Uncoupling of Blood Flow and Metabolism in Focal Epilepsy
Article first published online: 3 AUG 2005
Volume 39, Issue 12, pages 1235–1242, December 1998
How to Cite
Bruehl, C., Hagemann, G. and Witte, O. W. (1998), Uncoupling of Blood Flow and Metabolism in Focal Epilepsy. Epilepsia, 39: 1235–1242. doi: 10.1111/j.1528-1157.1998.tb01320.x
- Issue published online: 3 AUG 2005
- Article first published online: 3 AUG 2005
- Accepted April 9, 1998.
- Epileptic focus;
- Blood flow;
Summary: Purpose: Interictal measurements of cerebral blood flow are less helpful in localizing epileptic foci than are measurements of brain metabolism. This may be related to an uncoupling of blood flow and metabolism. In this study, brain metabolism and blood flow were compared in an acute experimental model of focal interictal epilepsy.
Methods: Interictal epileptic foci were induced by an epicor-tical application of penicillin in rats. After 1 h, stereotyped interictal activity was initiated, lasting until the end of the experiment. Brain metabolism was determined with [14C]deoxyglucose, and cerebral blood flow with [14C]iodoan-tipyrine autoradiography.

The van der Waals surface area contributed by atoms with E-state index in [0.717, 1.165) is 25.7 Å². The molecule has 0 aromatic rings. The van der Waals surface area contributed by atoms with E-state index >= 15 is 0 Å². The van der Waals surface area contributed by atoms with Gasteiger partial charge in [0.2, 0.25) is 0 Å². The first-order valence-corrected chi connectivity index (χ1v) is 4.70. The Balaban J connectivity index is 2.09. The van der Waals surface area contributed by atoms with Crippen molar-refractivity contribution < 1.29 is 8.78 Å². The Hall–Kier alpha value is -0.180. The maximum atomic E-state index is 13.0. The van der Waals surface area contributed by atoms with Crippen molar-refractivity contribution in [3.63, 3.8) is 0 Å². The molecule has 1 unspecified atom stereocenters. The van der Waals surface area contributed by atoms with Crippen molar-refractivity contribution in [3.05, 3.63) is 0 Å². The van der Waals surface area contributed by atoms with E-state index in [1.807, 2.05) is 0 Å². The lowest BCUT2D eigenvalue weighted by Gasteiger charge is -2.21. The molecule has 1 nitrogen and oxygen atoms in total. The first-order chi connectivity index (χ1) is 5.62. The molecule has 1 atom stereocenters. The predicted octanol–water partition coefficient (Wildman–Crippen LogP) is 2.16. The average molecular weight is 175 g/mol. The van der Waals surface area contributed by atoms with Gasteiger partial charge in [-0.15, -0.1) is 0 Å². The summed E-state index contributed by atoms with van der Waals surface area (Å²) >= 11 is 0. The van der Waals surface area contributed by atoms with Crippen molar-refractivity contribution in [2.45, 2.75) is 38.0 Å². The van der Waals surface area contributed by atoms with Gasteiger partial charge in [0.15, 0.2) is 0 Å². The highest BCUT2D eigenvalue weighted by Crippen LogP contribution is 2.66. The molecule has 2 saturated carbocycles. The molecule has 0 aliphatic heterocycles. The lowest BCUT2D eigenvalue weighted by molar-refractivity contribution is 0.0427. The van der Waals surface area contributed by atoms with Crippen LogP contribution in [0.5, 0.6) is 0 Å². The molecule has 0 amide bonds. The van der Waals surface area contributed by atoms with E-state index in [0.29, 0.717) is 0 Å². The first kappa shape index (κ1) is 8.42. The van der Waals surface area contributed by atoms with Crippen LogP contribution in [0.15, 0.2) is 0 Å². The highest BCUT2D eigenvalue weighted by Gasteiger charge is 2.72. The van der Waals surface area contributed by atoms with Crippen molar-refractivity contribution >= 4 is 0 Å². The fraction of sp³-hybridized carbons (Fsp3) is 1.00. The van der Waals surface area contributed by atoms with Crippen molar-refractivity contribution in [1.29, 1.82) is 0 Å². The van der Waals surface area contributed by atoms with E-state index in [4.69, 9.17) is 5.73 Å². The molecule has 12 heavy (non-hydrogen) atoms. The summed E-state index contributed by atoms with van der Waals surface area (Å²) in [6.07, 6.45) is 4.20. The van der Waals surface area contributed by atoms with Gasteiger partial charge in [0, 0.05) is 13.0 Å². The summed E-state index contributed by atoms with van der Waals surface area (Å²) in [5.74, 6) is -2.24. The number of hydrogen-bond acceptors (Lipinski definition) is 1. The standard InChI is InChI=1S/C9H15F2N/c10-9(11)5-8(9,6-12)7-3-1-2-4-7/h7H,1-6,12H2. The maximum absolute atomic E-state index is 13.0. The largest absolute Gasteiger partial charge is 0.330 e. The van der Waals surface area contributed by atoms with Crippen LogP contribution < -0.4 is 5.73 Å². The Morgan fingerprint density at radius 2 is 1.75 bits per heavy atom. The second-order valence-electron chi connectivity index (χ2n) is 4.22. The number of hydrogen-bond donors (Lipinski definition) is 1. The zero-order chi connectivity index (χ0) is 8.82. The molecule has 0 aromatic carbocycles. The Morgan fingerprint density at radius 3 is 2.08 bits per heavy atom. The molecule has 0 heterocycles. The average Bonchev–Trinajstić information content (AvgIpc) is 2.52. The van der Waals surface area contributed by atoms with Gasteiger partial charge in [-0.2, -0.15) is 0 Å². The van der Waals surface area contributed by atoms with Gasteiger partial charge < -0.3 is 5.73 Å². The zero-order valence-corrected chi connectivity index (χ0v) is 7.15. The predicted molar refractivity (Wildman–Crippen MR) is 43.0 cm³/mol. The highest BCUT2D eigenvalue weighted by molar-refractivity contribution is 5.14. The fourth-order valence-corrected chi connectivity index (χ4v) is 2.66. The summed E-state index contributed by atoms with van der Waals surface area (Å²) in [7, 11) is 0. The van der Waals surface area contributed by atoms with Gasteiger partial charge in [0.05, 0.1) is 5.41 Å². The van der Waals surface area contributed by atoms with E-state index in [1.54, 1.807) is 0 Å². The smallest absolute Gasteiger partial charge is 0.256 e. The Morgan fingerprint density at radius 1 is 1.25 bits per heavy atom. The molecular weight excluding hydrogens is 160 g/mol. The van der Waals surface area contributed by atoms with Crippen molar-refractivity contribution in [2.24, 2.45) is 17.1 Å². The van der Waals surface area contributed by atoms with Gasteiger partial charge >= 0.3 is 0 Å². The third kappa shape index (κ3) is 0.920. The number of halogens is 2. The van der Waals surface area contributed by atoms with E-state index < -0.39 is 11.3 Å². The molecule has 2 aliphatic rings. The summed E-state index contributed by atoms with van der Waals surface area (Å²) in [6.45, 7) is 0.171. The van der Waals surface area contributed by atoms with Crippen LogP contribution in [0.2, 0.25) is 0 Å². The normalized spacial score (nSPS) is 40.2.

Results: In control experiments, metabolism and blood flow were coupled. In animals with focal interictal epileptic activity, the metabolism was strongly increased in the focus and reduced in areas lateral to the focus. In contralateral brain areas, blood flow and metabolism varied in a parallel fashion. Ipsilateral to the focus, however, blood flow and metabolism were altered disproportionately. In the focus, the increase of blood flow was less marked than the increase of metabolism, and the area with increased blood flow was larger than the area with increased metabolism. Lateral to the focus, in the area with a hypome-tabolism, blood flow was not concomitantly reduced.
Conclusions: The experiments show that blood flow and rnetabolism in focal epilepsy may be uncoupled in widespread regions. This is due neither to structural abnormalities nor to the duration or discharge pattern of epileptic activity. The results explain why interictal metabolic investigations have a higher predictive value in presurgical epilepsy evaluation than do interictal measurements of blood flow.